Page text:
Does increased connectivity help spread disease?

There has been long-standing concern that increasing connectivity between habitat patches could have the negative effect of allowing diseases to more easily spread.  Most of this concern has been proven unfounded, although the complexity of disease transmission means there are still many unknowns about how connectivity may help or hinder pathogens.

chytridThrowing more evidence into the debate is a new paper by Heard et al. in Ecology Letters, which examines the spread of chytridiomycosis (caused by the fungus Batrachochytrium dendrobatidis) in endangered growling grass frogs (Litoria raniformis) of Australia. Chytrid is a facultative pathogen, meaning that infection can come from other individuals that act as reservoir hosts, or from the environment, where spores can hang out for months. Is it possible that managing for connectivity in these frogs also allows chytrid to spread more easily?

In looking at how chytrid prevalence and wetland connectivity affect the probabilities of colonization and population persistence across 214 wetland sites, the answer appears to be no.  The authors found that that preserving connectivity was beneficial, both in terms of population persistence and recolonization. In essence, the authors did not find a tradeoff between the spread of chytrid by migrants and metapopulation viability. The reason is that chytrid travels on many other frog species, through connecting waters and on other animals. Hence, growling grass frogs aren’t a major source of infections for each other, and migration rates between populations don’t appear to be related to the risk of epidemics.

Importantly, Heard et al. found that the major risk factors for chytrid were wetland attributes that define environmental suitability for chytrid. In the focal system, wetlands were found to varying substantially in water temperature regime and salinity, both of which are known to affect the pathogenicity of chytrid. The authors found that growling grass frogs were much more likely to persist in warm and slightly saline wetlands which are unfavorable for chytrid. Warm and slightly saline wetlands therefore provide natural refuges from disease.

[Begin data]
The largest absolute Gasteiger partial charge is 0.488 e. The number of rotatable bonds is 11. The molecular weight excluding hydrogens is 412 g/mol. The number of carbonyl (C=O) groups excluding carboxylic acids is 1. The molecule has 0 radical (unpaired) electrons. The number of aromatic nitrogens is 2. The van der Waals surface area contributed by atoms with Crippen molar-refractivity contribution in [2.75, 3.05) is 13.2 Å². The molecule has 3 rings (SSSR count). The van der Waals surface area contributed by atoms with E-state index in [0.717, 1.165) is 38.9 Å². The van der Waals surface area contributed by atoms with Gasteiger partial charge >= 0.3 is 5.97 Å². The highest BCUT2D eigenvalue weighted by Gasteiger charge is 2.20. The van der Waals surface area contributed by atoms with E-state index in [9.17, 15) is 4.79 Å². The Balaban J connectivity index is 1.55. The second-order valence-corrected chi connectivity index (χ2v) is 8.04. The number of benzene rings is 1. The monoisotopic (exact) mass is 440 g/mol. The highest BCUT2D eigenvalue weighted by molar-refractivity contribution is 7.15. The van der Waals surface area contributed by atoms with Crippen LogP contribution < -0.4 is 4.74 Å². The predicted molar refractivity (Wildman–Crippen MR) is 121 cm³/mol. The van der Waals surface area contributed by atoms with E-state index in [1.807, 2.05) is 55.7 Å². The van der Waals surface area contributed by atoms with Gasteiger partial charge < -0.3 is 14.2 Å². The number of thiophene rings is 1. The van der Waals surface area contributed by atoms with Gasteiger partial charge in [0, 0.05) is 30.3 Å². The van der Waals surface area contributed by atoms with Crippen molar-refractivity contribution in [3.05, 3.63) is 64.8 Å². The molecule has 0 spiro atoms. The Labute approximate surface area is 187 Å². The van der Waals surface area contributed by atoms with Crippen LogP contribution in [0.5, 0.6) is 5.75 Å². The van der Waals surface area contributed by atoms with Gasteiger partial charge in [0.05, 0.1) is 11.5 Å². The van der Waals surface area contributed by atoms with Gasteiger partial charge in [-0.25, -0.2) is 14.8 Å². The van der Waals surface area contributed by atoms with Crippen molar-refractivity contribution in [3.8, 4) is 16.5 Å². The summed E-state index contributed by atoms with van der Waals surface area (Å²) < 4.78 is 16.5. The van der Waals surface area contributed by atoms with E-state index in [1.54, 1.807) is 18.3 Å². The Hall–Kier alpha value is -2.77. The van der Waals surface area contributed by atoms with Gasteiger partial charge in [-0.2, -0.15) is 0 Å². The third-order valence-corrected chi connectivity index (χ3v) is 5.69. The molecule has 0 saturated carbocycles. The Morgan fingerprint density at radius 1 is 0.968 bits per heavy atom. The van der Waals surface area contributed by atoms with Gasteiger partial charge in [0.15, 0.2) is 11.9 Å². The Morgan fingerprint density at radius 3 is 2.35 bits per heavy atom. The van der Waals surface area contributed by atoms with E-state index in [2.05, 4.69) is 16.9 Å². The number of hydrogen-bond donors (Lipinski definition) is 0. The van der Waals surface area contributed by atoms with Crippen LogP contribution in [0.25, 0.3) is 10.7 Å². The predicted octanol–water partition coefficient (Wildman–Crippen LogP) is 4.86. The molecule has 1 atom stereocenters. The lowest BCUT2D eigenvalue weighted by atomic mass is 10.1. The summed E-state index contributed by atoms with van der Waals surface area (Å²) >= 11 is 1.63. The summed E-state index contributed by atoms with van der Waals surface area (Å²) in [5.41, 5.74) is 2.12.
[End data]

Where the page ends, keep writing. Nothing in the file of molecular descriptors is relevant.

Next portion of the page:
The main message is that providing environmental refugia for frogs may significantly increase their likelihood of persisting in the face of chytrid, and enabling migration and connectivity should only be beneficial for metapopulation persistence when the pathogen has other pathways for transmission. Maintaining connectivity and environmental heterogeneity between patches therefore remain key management strategies for ensuring population persistence.

Resources

Heard, G. W., C. D. Thomas, J. A. Hodgson, M. P. Scroggie, D. S. L. Ramsey, and N. Clemann. 2015. Refugia and connectivity sustain amphibian metapopulations afflicted by disease. Ecology Letters 18(8): 853-863.

Hess, G. 1996. Disease in metapopulation models: implications for conservation. Ecology 77(5): 1617-1632.

2016-10-14T10:10:31-04:00 September 24th, 2015|

About the Author:

Heather Cayton
Heather Cayton is the Managing Director of ConservationCorridor.org and a Research Assistant at Michigan State University. She received her B.S. from the University of Virginia and her M.S. from Virginia Tech, and has spent the past ten years studying corridors and rare butterflies in North Carolina.